Eddy County High Point Trip Report

The Rim

Date: April 22, 2000
Author: John Mitchler

Set in the spectacular Gaudalupe Mountains, this hill is located at the edge of an escarpment and provides some classic desert mountain hiking with sharp limestone rock, multiple cactus species, and prickly plants of all types. Wear leg protection, whether it be pants or gaiters. From the refinery town of Artesia, NM, we took US285 south to NM137 which goes west and south 36 miles to the hamlet of Queen. Three and half miles west of Queen, take FR540 (Guadalupe Ridge Road) south passing along the very edge of the spectacular Rim. After 11.5 miles, the good gravel road ends at a turnaround. At this point a dirt road extends south, but you better have a high clearance vehicle to negotiate the ruts and rocks placed cleverly in the road. After 1.6 miles of this slow going, the torture really begins. Watch for a small tree-covered pile of brick-size rocks, and veer right on a rocky (!) road, taking it about a mile (downhill) out to the end of the ridge. You can park anywhere off this road and hike to the HP, but a steep escarpment lies immediately to your left (southwest).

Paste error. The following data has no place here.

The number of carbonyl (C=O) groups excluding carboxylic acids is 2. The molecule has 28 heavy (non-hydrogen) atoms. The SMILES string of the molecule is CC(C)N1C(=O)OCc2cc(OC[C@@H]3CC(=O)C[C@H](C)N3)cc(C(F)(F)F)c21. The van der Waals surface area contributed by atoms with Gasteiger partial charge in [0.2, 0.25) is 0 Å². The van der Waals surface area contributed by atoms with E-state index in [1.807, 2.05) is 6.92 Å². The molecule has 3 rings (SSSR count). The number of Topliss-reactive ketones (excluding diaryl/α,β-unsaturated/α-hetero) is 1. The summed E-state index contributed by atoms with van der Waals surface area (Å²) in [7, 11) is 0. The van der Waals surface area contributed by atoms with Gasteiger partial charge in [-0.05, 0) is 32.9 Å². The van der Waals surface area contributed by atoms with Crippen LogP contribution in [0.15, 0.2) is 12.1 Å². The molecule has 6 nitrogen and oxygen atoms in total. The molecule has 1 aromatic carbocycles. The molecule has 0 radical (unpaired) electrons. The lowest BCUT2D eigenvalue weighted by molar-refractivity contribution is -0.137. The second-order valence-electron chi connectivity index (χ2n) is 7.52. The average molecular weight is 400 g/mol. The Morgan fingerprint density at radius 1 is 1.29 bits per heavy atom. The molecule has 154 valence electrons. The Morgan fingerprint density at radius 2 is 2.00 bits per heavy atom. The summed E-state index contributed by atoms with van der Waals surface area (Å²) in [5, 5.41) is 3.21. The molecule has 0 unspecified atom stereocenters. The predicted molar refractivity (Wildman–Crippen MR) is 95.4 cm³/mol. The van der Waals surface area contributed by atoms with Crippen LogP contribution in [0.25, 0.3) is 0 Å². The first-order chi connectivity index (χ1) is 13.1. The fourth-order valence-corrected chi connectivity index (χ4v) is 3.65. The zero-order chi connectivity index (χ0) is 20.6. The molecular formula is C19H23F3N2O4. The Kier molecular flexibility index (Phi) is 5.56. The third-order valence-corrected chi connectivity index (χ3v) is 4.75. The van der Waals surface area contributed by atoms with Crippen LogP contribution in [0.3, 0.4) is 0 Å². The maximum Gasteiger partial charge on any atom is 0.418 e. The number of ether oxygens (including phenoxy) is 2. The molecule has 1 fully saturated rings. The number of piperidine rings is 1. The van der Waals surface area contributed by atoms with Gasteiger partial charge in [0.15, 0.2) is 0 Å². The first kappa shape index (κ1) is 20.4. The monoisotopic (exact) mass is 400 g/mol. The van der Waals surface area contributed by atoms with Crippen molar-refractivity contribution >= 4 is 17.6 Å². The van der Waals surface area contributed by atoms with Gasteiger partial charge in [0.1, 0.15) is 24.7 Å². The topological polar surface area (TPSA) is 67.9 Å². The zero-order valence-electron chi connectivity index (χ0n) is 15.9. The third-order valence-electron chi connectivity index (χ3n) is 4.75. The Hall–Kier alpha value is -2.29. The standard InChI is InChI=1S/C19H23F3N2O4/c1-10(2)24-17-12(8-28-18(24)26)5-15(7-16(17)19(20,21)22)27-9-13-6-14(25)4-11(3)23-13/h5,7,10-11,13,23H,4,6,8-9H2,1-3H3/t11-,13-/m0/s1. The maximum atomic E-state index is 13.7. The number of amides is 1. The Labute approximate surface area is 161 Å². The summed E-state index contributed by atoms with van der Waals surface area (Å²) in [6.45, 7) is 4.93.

There's several routes to get you to the peak. Some folks start their hike farther up the final rocky (!) road and descend the escarpment and take a prominent west-trending nose down to the creek bottom and then ascend a saddle at which point the hike follows the ridge to the HP hill. We, being a different and adventurous sort, drove 0.7 miles of torture to nearly the end of the ridge and parked at about 7,320'. We hiked northwest out to the end of the ridge and descended off the end, past some trivial cliffs and down to the saddle at 6,920'. We then turned south and went up and over the 7,139' hill and followed a poor horse trail up to the summit of the 7,440' hill that is Eddy County's HP. The rocky ridge just below Eddy's summit is best negotiated via the trail just east of the ridge (to the west is a 400' cliff!) and 30' below the ridge crest. You can certainly climb up the spine of this ridge and there's even an exhilarating catwalk near the top.

We chose to return by dropping directly down into the dry creek bed (North McKittrick Canyon) and following it up to the saddle at the end of the 4WD ridge where our vehicle was parked. The creek is an excellent route, with smooth rock, shady trees, and little deadfall. John found an old pocketknife and a full bag of tent poles in the creek bed, so if you know anyone who's missing those items, please inform him. When doing Eddy Co., consider variations of your route. Study the limestone and note the biological evidence of the ancient reef that makes up the Gaudaulpe Mountains. The summit register was signed by county highpointers only.